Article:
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Facing Forward In the Storm

There’s an old saying that you never know who your friends are until disaster strikes. If that’s the case, then Comcast Freedom Region senior vice president LeAnn Talbot and her 6,000 employees found out that answer the hard way last Oct. 29.

On that date, Superstorm Sandy made its way up the New Jersey coast, laying waste to countless communities along the Shore and earning infamy as the second most-destructive storm in U.S. history, behind only Hurricane Katrina.

Sandy killed more than 130 people and caused about $65 billion in damage along the entire East Coast. For Talbot, the outpouring of help from the Comcast family nationwide, as well as the dedication and sacrifice of her own employees, was humbling.

Sandy caused more than $37 billion in damage in New Jersey alone. About 1 million Comcast customers in the state were without service, largely due to power loss. While there was some damage to the cable plant due to flooding and high winds, Freedom Region officials knew the storm was coming and had some time to prepare.

“We had our emergency plan,” Talbot said. “But it really is the commitment of the employees to deliver on that plan. Many of our employees, their homes were damaged or destroyed, we had people who found it very difficult to get to work — roads were closed and lines were down. I can’t tell you how proud I am of them. They put their lives on hold.”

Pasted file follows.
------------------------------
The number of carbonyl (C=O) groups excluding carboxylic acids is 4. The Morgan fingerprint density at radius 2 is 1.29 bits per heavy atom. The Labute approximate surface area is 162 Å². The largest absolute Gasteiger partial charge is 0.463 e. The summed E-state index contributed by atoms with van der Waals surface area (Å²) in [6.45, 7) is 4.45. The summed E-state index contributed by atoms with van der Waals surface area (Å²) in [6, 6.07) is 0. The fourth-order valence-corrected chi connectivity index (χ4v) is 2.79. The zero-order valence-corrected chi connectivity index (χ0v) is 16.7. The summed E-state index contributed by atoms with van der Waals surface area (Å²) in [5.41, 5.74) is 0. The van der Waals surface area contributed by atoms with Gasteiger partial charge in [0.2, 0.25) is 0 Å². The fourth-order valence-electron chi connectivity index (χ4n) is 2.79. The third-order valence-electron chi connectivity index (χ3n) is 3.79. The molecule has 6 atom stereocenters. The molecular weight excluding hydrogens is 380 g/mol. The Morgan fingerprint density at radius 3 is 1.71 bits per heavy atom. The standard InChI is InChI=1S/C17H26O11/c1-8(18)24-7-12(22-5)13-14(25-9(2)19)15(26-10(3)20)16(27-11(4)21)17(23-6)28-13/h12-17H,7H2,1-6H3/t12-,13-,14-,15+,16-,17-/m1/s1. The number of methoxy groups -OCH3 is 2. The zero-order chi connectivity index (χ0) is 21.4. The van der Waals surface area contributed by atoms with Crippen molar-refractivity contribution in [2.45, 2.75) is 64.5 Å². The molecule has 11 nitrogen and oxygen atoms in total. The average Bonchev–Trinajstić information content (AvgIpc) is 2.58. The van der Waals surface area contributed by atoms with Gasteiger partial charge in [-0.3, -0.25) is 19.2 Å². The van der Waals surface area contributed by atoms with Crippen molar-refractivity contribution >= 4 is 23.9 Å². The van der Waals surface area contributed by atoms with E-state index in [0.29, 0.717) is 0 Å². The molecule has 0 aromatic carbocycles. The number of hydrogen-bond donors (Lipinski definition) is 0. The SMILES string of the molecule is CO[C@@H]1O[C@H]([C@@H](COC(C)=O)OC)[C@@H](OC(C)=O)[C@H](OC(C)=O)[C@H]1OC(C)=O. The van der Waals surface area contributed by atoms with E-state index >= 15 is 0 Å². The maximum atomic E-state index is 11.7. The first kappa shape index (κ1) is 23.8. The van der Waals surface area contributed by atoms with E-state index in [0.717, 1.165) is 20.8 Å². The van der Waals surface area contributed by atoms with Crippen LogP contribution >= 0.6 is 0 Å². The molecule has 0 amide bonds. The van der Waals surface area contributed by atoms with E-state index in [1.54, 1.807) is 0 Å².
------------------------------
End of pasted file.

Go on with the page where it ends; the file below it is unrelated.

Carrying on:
Talbot told one story of a head-end technician who came back from vacation to sand bag and protect a phone switch at a Comcast facility in Long Beach Island, N.J.

“He got back on the island and stayed there for seven days around the clock so we could make sure that the switch kept working,” she said. “That allowed for the Office of Emergency Management to be up and running on the island.”

There were countless other employees both in the region and outside who lent a hand — including top management.

“My first call that morning was from [Comcast Cable CEO] Neil Smit, saying, ‘LeAnn, what do you need?’ ” Talbot recalled. “He and [vice chairman] Michael Angelakis were out that afternoon with a fiber crew.”

Executive vice president of human resources Bill Strahan made calls to find hotel rooms for employees, while systems in Florida and Chicago sent generators and calls to offer help came even as far away as the California region, Talbot recalled.

“I knew everybody had our backs,” she said.

All in all, Comcast replaced about 144 miles of infrastructure in the region, which is still clawing its way back. While Comcast has restored service in most of the communities, some, according to New Jersey Gov. Chris Christie, probably won’t recover fully for another 18 to 24 months.

But Comcast’s dedication and commitment during the disaster is beginning to show some additional dividends. For example, Mayor George Nebel of Mantoloking, N.J. — one of the towns hit hardest by the storm — switched his phone service to Comcast because of the cable company’s response during the disaster, Talbot said.

“We are local,” Talbot said. “We live there. We’re part of those communities and we’re going to continue to invest in those communities.”